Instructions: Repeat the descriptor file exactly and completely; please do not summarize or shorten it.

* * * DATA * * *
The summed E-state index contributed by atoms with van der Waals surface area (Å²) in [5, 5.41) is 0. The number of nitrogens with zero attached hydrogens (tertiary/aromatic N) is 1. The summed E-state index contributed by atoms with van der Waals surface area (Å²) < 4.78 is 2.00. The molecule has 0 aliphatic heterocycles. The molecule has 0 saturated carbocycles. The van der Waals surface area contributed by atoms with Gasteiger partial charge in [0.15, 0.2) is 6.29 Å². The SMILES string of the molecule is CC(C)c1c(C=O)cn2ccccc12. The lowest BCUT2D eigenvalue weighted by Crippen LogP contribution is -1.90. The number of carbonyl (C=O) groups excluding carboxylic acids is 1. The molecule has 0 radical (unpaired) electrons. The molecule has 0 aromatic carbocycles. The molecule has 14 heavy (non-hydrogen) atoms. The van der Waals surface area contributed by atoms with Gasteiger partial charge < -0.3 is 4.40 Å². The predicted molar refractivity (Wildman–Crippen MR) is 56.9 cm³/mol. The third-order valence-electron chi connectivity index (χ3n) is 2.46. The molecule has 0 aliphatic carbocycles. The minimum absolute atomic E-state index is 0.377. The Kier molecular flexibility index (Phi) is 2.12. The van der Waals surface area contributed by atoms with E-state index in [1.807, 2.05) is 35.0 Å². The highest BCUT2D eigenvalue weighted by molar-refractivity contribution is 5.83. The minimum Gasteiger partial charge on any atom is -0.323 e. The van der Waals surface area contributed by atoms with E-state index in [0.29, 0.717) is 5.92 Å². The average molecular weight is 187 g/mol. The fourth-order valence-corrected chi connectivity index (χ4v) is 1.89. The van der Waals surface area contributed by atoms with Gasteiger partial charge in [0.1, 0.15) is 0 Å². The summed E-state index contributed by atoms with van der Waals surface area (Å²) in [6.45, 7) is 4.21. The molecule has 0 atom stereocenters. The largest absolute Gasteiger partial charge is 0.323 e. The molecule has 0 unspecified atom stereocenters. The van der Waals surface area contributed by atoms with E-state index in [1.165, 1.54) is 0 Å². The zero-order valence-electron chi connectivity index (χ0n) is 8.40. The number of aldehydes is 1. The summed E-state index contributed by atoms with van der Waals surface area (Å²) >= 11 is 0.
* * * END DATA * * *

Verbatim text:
The summed E-state index contributed by atoms with van der Waals surface area (Å²) in [5, 5.41) is 0. The number of nitrogens with zero attached hydrogens (tertiary/aromatic N) is 1. The summed E-state index contributed by atoms with van der Waals surface area (Å²) < 4.78 is 2.00. The molecule has 0 aliphatic heterocycles. The molecule has 0 saturated carbocycles. The van der Waals surface area contributed by atoms with Gasteiger partial charge in [0.15, 0.2) is 6.29 Å². The SMILES string of the molecule is CC(C)c1c(C=O)cn2ccccc12. The lowest BCUT2D eigenvalue weighted by Crippen LogP contribution is -1.90. The number of carbonyl (C=O) groups excluding carboxylic acids is 1. The molecule has 0 radical (unpaired) electrons. The molecule has 0 aromatic carbocycles. The molecule has 14 heavy (non-hydrogen) atoms. The van der Waals surface area contributed by atoms with Gasteiger partial charge < -0.3 is 4.40 Å². The predicted molar refractivity (Wildman–Crippen MR) is 56.9 cm³/mol. The third-order valence-electron chi connectivity index (χ3n) is 2.46. The molecule has 0 aliphatic carbocycles. The minimum absolute atomic E-state index is 0.377. The Kier molecular flexibility index (Phi) is 2.12. The van der Waals surface area contributed by atoms with E-state index in [1.807, 2.05) is 35.0 Å². The highest BCUT2D eigenvalue weighted by molar-refractivity contribution is 5.83. The minimum Gasteiger partial charge on any atom is -0.323 e. The van der Waals surface area contributed by atoms with E-state index in [0.29, 0.717) is 5.92 Å². The average molecular weight is 187 g/mol. The fourth-order valence-corrected chi connectivity index (χ4v) is 1.89. The van der Waals surface area contributed by atoms with Gasteiger partial charge in [0.1, 0.15) is 0 Å². The summed E-state index contributed by atoms with van der Waals surface area (Å²) in [6.45, 7) is 4.21. The molecule has 0 atom stereocenters. The largest absolute Gasteiger partial charge is 0.323 e. The molecule has 0 unspecified atom stereocenters. The van der Waals surface area contributed by atoms with E-state index in [1.165, 1.54) is 0 Å². The zero-order valence-electron chi connectivity index (χ0n) is 8.40. The number of aldehydes is 1. The summed E-state index contributed by atoms with van der Waals surface area (Å²) >= 11 is 0.